Advisor Fees & Charges

Fees and other charges are how your investment advisor’s firm is compensated for the services it provides.

What you pay will take away from your returns, so you need to know what the fees and other charges are, what you’ll get for them, and how you will pay.

When You’ll Learn About Fees & Charges

  • When you open an account with a registered investment advisor, they must provide you with information about:
    • the fees and charges you will pay to your advisor’s firm for operating your account and making transactions.
    • compensation the firm may receive from another organization relating to your investments.
  • Before accepting an instruction from you to buy or sell an investment product, your advisor must tell what you will have to pay.
  • After you buy or sell an investment, your investment advisor’s firm must provide you with information on the fees and other charges you paid to the firm.
  • In your monthly or quarterly account statements, your investment advisor’s firm must tell you which investments might be subject to a deferred sales charge, if you sell them.
  • Every year, your investment advisor’s firm must provide you with a report on charges and compensation, similar to the sample report.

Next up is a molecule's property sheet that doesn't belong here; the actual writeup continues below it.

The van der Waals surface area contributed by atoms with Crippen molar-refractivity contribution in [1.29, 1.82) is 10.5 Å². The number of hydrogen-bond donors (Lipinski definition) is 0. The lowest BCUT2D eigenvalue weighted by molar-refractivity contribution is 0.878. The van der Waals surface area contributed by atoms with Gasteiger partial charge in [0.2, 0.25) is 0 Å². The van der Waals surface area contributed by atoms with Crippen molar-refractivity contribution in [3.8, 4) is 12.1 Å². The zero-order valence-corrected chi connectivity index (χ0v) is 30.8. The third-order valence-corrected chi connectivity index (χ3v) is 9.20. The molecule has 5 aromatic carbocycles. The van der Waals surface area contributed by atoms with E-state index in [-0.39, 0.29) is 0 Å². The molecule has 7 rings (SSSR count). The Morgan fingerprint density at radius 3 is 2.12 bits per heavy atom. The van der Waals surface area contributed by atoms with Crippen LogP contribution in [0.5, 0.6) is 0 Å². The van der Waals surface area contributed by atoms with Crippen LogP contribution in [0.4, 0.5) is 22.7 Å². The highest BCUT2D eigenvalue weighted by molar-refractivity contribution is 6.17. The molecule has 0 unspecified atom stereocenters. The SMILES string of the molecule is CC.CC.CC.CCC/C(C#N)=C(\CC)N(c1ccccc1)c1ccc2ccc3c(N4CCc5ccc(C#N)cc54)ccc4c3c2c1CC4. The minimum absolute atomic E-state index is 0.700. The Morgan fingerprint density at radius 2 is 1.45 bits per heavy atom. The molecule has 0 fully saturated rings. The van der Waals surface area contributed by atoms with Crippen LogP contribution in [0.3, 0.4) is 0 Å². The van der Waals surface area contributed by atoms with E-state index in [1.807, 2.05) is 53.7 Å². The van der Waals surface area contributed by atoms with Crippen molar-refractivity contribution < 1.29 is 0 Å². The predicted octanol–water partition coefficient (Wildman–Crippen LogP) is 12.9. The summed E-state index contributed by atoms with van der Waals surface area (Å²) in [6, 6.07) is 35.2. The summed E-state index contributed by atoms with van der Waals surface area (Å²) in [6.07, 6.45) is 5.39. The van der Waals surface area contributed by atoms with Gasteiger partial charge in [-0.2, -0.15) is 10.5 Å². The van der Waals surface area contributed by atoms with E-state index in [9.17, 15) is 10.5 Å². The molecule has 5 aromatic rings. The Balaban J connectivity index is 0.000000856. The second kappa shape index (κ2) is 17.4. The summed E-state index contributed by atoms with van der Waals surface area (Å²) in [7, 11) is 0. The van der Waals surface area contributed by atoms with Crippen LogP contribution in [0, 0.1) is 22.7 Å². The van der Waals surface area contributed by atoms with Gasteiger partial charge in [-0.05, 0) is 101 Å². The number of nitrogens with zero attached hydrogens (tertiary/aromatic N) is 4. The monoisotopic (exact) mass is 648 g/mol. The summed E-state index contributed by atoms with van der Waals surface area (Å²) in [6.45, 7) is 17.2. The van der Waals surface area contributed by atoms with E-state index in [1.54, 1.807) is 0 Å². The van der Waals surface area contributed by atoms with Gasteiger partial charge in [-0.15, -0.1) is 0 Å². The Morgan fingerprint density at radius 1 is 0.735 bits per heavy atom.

How Your Advisor is Paid

  • If your registered investment advisor earns a salary, then the cost of their advice is built into the products you buy.
  • Some investment advisors charge a fee, or commission, for each trade.
  • If your investment advisor sells mutual funds, their firm may receive a trailing commission from the mutual fund company while you hold the fund.  Some mutual fund charges are built into the cost of the product. Be sure to ask about these charges and take the time to understand them before you invest.
  • Portfolio managers, and many advisors at full-service firms who work with higher net worth investors, charge a fee based on a percentage of the portfolio’s value. The time to negotiate this fee is at the beginning of the client-advisor relationship.
  • Advisors who charge an hourly rate, like fee-for-service financial planners, may or may not be licensed to sell investment products. Be sure to check to see if they are registered.

Whatever the case, it’s your right to know the fees and other charges you might have to pay. Remember to factor all fees and other charges into your calculation of return.

Visit our Fees & Charges page for more information.